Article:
A man started to sing, another man jumped in, and Shapiro sat down at his table. It was over. I didn’t get to accomplish what I wanted. One Iranian man came over to thank me. Most people yelled at me. A woman came over to tell me that she has a story for me. As expected it was about a black woman who she was nice to who’d turned against her. This was her proof that blacks are racist. It was hard to believe how disconnected this group was from reality. A few of my friends pushed me to debate with Shapiro, so I walked over to him and directly asked him why he used scare tactics to work up the crowd. We got into a debate about racism and white privilege, which he confused with white racism. Shapiro thought if he was nice to black people, then he can’t be accused of having white privilege. I told him that every day he benefits from white privilege, just by being white. When he catches a cab easier than a black person, that’s white privilege. He said I was racist for assuming all black people have the same experience. Then he rattled off statistics that proved how black people murder more than white people. I said if blacks and whites use drugs to the same degree, but blacks are disproportionately arrested (more than three times more likely to be arrested), is that racist? He said it wasn’t. I said, “Is it possible to see how that could trickle down to more problems in the black community?” He didn’t buy the connection. In fact, it turned into the most racist argument of them all — Is it possible that black people are more inherently defective than white people? Shapiro’s father slipped in front of me and blocked me out while we spoke. He tried to answer for his son. In fact, many people tried to answer for him — and I had more than one person screaming at me at the same time. One man got so worked up, and yelled things so racist, I told him I refused to talk to him. “How many black people do you see in museums?!” he kept shouting in my face.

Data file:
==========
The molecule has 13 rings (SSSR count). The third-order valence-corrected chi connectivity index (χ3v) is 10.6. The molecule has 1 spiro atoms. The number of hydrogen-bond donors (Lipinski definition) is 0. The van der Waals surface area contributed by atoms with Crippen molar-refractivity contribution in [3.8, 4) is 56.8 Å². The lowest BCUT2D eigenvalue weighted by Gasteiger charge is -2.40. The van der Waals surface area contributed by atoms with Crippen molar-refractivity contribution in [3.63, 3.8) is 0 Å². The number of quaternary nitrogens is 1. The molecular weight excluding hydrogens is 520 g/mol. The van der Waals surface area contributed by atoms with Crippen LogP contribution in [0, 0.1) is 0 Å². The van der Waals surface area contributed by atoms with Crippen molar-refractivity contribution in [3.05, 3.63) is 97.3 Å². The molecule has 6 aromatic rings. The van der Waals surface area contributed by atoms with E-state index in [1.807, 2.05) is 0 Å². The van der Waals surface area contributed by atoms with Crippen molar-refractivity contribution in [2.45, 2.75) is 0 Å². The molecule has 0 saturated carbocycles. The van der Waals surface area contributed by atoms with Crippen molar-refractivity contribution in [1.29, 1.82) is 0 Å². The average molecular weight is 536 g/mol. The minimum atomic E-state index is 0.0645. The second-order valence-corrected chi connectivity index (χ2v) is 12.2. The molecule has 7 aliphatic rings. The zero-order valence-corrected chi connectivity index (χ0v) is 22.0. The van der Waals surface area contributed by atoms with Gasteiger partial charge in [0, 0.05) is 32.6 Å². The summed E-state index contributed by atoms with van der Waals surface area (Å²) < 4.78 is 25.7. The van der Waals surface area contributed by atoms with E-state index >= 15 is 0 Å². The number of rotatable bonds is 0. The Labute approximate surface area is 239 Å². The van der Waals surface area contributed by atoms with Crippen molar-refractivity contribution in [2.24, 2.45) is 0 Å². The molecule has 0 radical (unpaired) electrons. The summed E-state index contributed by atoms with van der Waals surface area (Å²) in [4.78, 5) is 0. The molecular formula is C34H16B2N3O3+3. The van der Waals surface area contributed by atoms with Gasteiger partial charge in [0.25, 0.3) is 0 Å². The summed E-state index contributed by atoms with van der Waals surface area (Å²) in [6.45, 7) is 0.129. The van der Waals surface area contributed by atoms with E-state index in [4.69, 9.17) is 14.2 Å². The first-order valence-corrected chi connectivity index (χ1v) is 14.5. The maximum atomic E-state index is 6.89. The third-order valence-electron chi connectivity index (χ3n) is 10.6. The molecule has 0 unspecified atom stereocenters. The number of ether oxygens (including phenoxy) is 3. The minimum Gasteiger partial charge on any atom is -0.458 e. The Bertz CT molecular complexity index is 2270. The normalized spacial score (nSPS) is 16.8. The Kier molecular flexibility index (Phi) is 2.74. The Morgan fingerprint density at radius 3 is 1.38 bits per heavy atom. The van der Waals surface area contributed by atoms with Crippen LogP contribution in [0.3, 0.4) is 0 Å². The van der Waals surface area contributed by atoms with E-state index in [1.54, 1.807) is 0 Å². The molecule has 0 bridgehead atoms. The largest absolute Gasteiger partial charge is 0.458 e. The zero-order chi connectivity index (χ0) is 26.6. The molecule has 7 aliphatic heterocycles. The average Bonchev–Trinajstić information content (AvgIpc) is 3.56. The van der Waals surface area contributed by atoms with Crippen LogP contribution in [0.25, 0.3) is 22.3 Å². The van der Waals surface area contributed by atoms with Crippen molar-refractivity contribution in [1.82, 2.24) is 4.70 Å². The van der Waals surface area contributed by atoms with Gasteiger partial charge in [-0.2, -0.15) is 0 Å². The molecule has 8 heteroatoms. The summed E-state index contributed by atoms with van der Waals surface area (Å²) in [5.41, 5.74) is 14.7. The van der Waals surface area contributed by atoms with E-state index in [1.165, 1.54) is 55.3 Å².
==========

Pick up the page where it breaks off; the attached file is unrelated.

And the next thing you knew, the shul was empty, save for Yitzy and his family. Some of them patted me on the back. Some were embarrassed. I felt disappointed in myself — like I could have done better. But no matter what I would have done, it would have devolved to old conservatives shouting at me. I was surprised by the mob mentality. One of my Lubavitcher friends — also a conservative Republican — said the same thing. It was more mob mentality than deep discussion. I grew up in an intellectual — albeit liberal — Jewish world. And I’ve never seen such slavish devotion to ideas. No one even wanted to hear another possibility other than Shapiro’s view of the world. And it was that group-think that scared me the most. It’s what caused me to confront Shapiro, and to write this article. And my only hope is that this time I’m not shouting into the wind.